Thoughts from the Sycomore’s weekly reading of Romans…
Therefore you have no excuse, everyone of you who passes judgment, for in that which you judge another, you condemn yourself; for you who judge practice the same things. 2 And we know that the judgment of God rightly falls upon those who practice such things. 3 But do you suppose this, O man, when you pass judgment on those who practice such things and do the same yourself, that you will escape the judgment of God? 4 Or do you think lightly of the riches of His kindness and tolerance and patience, not knowing that the kindness of God leads you to repentance?
Why did I just do that? I don’t know how many times I’ve said these words after casting judgment on someone—which is an implication of how often I find myself sitting on that throne of judgment. Just the thought of this makes me feel like puking. It’s not the judgment that I cast or the judgment that I myself will experience that make me sick to my stomach (thought it gets me pretty close to it!). It’s actually the reality of how “lightly” I think of the “riches of His kindness and tolerance and patience” that does. In fact, to describe what I feel as being sick to my stomach doesn’t do it justice. I often feel as if my heart is being torn into pieces.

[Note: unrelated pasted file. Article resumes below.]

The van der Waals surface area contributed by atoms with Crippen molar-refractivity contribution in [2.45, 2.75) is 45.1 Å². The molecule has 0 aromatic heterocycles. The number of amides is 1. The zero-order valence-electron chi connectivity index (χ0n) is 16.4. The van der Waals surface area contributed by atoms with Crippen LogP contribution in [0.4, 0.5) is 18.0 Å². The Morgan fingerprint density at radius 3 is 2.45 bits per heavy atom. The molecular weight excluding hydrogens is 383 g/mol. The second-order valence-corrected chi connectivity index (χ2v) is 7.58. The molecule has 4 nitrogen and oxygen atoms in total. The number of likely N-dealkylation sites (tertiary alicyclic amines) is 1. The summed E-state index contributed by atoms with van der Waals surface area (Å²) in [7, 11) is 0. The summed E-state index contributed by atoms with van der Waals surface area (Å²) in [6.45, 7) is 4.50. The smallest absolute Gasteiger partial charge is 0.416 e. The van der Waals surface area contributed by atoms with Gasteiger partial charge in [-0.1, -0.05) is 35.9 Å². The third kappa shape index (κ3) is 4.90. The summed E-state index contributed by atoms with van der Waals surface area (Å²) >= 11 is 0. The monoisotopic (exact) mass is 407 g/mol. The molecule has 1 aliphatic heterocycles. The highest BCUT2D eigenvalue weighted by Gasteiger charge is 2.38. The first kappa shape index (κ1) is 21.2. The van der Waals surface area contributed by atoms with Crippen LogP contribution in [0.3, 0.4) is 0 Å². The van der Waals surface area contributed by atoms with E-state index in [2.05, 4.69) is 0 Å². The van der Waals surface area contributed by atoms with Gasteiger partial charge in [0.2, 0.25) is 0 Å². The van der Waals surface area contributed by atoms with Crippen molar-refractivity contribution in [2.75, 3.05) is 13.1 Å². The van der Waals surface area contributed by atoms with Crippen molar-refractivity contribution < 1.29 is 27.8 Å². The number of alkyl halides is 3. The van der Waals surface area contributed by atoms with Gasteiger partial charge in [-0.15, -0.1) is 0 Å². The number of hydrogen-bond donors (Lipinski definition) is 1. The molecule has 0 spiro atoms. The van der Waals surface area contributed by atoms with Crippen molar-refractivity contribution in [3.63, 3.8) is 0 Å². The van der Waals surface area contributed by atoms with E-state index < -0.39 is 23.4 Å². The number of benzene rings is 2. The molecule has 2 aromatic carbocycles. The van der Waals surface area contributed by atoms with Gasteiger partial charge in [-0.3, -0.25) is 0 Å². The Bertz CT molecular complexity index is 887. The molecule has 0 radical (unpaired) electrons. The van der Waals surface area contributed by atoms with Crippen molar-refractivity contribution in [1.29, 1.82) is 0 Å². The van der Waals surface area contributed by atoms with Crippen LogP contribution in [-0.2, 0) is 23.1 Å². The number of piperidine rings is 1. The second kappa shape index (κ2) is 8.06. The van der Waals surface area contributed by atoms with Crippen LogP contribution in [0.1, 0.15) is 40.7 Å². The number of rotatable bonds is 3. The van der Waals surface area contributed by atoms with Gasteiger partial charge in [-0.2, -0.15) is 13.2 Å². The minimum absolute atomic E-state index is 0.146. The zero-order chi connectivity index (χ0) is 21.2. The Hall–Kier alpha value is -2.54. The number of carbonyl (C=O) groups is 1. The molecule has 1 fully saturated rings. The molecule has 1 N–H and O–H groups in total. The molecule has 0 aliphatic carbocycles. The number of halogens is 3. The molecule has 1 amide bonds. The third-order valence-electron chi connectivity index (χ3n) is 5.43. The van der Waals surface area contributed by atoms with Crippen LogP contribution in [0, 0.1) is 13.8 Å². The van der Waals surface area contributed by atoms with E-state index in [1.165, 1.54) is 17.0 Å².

It begins with guilt and pretty soon passes over into shame. The way that I learned the difference between guilt and shame is this. Guilt is feeling bad about something that we did. What we feel guilty about is true and we actually need it to be a part of our lives. Shame, on the other hand tells me that I AM BAD and this is when it can become paralyzing—even destructive. What we may choose to do may be bad. But we’re not. I’ll be honest with you. I go through the gamut of guilt and shame—often dwelling on shame for too long. However, as lightly as I may have considered the riches of His kindness when I tried to squeeze myself into that judgment seat (which when I think about it seems so ridiculous—even comical!), it’s His gentle and kind reminder of who this seat belongs to that brings me back to repentance—or the seat of repentance. This seat of repentance is not a bad place to be. It’s a restorative seat—a remembrance seat. It reminds us in gentleness and kindness who we are, but more important who Jesus is as well. Thank goodness He is seated on that throne! #desiringGod2017